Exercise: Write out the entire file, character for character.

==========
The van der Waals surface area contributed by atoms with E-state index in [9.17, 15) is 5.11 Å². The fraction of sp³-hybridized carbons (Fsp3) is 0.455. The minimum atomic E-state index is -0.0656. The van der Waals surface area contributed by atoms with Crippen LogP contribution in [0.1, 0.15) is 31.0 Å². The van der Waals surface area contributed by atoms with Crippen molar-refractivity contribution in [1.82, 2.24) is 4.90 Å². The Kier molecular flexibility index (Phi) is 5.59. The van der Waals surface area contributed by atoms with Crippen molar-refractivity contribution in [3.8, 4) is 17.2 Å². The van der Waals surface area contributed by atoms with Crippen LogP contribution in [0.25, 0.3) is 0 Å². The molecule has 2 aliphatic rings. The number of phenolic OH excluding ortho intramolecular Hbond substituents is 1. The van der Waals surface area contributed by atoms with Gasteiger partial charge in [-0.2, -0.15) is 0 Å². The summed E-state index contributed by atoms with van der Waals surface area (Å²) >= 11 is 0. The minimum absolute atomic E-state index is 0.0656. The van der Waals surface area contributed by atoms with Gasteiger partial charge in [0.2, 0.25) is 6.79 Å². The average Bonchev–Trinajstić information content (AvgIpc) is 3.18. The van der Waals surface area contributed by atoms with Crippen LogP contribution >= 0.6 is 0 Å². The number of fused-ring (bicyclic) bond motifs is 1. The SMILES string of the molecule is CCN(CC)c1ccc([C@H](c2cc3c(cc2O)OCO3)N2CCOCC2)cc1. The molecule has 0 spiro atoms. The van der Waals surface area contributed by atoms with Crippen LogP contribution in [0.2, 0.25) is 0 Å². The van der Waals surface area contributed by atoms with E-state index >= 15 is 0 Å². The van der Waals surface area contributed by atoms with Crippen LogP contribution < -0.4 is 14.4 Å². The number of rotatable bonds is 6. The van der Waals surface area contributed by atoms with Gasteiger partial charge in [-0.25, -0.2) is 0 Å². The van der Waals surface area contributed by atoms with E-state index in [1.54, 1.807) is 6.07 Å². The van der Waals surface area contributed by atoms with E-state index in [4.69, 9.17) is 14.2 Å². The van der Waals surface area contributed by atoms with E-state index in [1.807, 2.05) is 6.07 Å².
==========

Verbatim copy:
The van der Waals surface area contributed by atoms with E-state index in [9.17, 15) is 5.11 Å². The fraction of sp³-hybridized carbons (Fsp3) is 0.455. The minimum atomic E-state index is -0.0656. The van der Waals surface area contributed by atoms with Crippen LogP contribution in [0.1, 0.15) is 31.0 Å². The van der Waals surface area contributed by atoms with Crippen molar-refractivity contribution in [1.82, 2.24) is 4.90 Å². The Kier molecular flexibility index (Phi) is 5.59. The van der Waals surface area contributed by atoms with Crippen molar-refractivity contribution in [3.8, 4) is 17.2 Å². The van der Waals surface area contributed by atoms with Crippen LogP contribution in [0.25, 0.3) is 0 Å². The molecule has 2 aliphatic rings. The number of phenolic OH excluding ortho intramolecular Hbond substituents is 1. The van der Waals surface area contributed by atoms with Gasteiger partial charge in [-0.2, -0.15) is 0 Å². The summed E-state index contributed by atoms with van der Waals surface area (Å²) >= 11 is 0. The minimum absolute atomic E-state index is 0.0656. The van der Waals surface area contributed by atoms with Gasteiger partial charge in [0.2, 0.25) is 6.79 Å². The average Bonchev–Trinajstić information content (AvgIpc) is 3.18. The van der Waals surface area contributed by atoms with Crippen LogP contribution >= 0.6 is 0 Å². The number of fused-ring (bicyclic) bond motifs is 1. The SMILES string of the molecule is CCN(CC)c1ccc([C@H](c2cc3c(cc2O)OCO3)N2CCOCC2)cc1. The molecule has 0 spiro atoms. The van der Waals surface area contributed by atoms with Crippen LogP contribution in [0.2, 0.25) is 0 Å². The van der Waals surface area contributed by atoms with E-state index >= 15 is 0 Å². The van der Waals surface area contributed by atoms with Crippen LogP contribution < -0.4 is 14.4 Å². The number of rotatable bonds is 6. The van der Waals surface area contributed by atoms with Gasteiger partial charge in [-0.25, -0.2) is 0 Å². The van der Waals surface area contributed by atoms with E-state index in [1.54, 1.807) is 6.07 Å². The van der Waals surface area contributed by atoms with E-state index in [4.69, 9.17) is 14.2 Å². The van der Waals surface area contributed by atoms with E-state index in [1.807, 2.05) is 6.07 Å².